“I wish you had informed me earlier about their arrival, I would have freshened up for the shoot”, she said smiling.
TATTOO – Disfigurement for protection
The other theory which is rather popular on the front pages of Google search is that Apatani women of Ziro were considered to be very beautiful and were thus vulnerable to being abducted by men from other tribes.
As a result, the Apatani women started tattooing their faces and wearing massive nose plugs, in order to make themselves less appealing.
The origin of the tattoo is lost in translation but what remains is beautiful faces with beautiful stories to tell.
Circumscribed landscape – Basti
Physical contours and circumscribed landscape of the Apatani valley influence their small houses and family size as well. A clustered settlement has resulted in small Bastis.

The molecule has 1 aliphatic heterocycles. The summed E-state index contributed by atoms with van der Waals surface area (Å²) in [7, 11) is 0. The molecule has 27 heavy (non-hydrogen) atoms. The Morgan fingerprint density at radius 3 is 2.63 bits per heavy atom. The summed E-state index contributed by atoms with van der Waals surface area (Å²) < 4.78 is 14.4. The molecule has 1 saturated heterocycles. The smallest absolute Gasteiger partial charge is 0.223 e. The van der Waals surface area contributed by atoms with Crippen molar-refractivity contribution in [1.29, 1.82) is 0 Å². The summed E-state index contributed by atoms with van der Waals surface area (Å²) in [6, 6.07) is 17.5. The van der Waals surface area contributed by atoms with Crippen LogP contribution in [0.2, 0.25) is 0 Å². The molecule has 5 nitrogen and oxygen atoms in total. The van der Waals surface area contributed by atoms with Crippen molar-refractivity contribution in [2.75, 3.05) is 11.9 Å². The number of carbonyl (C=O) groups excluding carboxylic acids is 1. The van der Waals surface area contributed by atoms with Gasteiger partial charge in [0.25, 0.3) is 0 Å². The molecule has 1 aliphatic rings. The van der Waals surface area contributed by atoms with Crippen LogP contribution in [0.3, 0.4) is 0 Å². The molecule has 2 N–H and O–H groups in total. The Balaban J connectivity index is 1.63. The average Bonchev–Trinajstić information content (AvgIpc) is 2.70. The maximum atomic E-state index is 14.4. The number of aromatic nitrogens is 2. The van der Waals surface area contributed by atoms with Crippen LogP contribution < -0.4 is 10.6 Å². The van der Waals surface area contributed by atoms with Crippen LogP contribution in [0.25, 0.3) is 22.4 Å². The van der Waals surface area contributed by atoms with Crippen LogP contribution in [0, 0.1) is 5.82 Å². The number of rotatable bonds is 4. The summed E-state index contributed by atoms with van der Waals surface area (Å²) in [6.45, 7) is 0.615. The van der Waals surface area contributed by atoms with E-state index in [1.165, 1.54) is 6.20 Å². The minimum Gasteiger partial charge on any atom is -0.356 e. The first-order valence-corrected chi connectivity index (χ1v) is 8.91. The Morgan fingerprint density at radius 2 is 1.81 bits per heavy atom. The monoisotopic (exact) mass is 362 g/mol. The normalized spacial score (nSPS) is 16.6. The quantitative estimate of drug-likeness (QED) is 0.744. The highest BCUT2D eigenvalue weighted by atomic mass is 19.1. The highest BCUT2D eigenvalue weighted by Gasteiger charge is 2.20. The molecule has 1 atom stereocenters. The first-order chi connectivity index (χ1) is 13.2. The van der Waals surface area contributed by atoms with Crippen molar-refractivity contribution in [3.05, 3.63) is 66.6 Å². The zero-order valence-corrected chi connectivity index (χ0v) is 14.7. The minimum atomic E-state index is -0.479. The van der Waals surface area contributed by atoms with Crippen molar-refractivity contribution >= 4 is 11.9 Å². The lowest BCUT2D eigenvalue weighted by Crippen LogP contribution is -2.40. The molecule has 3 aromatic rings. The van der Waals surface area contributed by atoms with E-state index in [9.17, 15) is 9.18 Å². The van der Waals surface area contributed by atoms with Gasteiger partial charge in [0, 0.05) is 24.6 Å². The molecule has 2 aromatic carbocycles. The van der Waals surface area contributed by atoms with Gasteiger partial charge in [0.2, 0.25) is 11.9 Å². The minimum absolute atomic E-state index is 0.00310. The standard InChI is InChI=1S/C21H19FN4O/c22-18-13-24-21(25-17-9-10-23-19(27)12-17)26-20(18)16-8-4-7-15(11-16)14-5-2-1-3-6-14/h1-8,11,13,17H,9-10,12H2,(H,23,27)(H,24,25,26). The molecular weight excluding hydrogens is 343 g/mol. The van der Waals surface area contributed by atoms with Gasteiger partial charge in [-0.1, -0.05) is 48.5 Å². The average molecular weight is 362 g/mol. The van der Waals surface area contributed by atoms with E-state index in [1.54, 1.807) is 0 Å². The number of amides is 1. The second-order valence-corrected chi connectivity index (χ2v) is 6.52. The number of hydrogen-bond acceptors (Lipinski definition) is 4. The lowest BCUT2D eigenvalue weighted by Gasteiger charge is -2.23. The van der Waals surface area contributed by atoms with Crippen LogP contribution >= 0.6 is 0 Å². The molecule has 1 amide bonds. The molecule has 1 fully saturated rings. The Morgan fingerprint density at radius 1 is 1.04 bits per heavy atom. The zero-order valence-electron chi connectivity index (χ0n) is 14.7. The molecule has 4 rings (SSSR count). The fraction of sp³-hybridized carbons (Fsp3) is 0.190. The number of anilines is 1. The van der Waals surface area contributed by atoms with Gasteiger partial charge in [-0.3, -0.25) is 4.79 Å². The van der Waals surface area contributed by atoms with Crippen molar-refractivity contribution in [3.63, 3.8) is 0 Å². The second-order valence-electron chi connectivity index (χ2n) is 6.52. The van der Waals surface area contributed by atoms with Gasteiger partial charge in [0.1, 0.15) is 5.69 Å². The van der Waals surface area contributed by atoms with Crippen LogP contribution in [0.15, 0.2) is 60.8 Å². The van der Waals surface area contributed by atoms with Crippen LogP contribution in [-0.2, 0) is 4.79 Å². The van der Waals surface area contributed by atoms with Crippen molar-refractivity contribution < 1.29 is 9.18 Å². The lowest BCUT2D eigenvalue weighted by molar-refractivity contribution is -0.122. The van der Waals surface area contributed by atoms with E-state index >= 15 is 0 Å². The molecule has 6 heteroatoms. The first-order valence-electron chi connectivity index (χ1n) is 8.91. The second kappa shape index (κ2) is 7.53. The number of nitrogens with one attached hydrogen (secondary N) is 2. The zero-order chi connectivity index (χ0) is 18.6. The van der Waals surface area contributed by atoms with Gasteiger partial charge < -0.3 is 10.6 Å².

I visited Hija Basti in Old Ziro.
The houses are very close to each other which leaves them with more space for farming and gives them the added sense of security.
Ritual platform (Lapang)
Each village will have one or more ritual performing platforms called Lapang. The platform is raised two to three feet above the ground.
Traditionally the legs were made of bamboo poles. The platform used to consist of heavy hardwood planks laid side by side.
Once thatched with grass, the roof has shifted to split bamboo and increasingly corrugated metal.
With less open space and smaller houses in Ziro, the Lapang provides a convenient space for public events, discussions and ritual performances.